In ten chapters, Esolen explores the following: Our utilitarian education which, in the name of teaching critical thinking, actually roots the mind in vain opinions which seem obvious only because they are fleetingly fashionable; the contempt of humanity at the root of our conceptions of worth; the stress on defining ourselves through work; the refusal to think deeply; the celebration of lust over love; the emphasis on tolerance without the notions of guilt or forgiveness; our blind insistence on the inevitability of history as a justification for what we call progress; the contemporary flight from the family; the constant modern encouragement to be part of the in-group (the mob); and our culture’s dramatic fear of both self-reflection and contemplation.
Beautifully and Evocatively Written
Anthony Esolen is an English professor at Providence College. He has a deep familiarity with the great classics of the Western tradition. This, coupled with an excellent memory and a vivid imagination, enables him to write on such serious topics without falling into endless abstraction. He draws constantly on characters and situations which have been brought to life in great literature—Homer, Virgil, Dante, Milton, Shakespeare, Austen, Dickens, Solzhenitsyn and many more—so that we can actually see and even experience the problems he describes, feeling them in our bones even as our minds begin to grasp the compelling outline of his argument.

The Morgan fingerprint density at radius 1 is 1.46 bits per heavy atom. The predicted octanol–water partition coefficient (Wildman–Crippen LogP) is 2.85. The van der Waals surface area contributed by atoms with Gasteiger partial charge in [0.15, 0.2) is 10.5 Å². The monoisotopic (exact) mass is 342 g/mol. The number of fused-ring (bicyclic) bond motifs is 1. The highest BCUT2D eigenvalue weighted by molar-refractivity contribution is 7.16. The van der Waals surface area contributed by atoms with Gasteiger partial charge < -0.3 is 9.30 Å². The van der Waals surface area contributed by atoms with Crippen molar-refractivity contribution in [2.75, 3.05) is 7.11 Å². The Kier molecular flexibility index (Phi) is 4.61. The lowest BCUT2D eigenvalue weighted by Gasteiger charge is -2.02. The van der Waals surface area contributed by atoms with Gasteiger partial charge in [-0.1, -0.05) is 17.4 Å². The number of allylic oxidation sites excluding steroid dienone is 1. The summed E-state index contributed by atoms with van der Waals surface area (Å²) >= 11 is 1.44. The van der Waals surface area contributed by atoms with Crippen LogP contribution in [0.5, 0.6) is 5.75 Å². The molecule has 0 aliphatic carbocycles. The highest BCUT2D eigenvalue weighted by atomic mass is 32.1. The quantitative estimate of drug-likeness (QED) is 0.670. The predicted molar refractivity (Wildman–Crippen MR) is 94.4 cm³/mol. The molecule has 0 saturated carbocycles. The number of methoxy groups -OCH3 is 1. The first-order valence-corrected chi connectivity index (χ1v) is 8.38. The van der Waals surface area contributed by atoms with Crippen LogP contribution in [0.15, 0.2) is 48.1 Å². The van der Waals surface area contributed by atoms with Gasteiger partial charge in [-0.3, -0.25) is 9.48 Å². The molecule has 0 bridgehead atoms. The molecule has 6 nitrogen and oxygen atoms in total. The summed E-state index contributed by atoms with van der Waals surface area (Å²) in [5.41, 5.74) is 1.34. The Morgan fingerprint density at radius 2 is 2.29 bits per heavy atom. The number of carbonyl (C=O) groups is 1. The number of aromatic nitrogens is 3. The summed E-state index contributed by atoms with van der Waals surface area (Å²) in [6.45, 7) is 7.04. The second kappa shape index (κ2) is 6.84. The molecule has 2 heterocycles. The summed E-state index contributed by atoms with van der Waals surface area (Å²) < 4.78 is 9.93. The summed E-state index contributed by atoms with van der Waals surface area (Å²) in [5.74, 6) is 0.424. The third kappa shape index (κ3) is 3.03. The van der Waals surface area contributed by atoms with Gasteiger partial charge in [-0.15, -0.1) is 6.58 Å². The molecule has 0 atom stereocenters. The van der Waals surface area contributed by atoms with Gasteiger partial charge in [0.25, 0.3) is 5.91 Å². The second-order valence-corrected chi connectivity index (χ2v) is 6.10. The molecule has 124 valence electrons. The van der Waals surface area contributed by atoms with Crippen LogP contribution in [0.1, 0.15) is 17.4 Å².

Esolen’s prose is effortlessly concrete. This makes for a rich experience. To take but one example from his chapter on “Lusts, Not Love”, Esolen rightly notes that our schools provide no refuge from our culture’s incessant promotion of our lusts. “They are,” rather, “the insanatoria where the law of the itch is taught. They lace their textbooks with the oil of poison ivy.” Our children are advised to protect themselves from certain diseases “because they must yield to the disease they have already caught. There are human choices only around the edges of the rash—how to scratch, not whether.”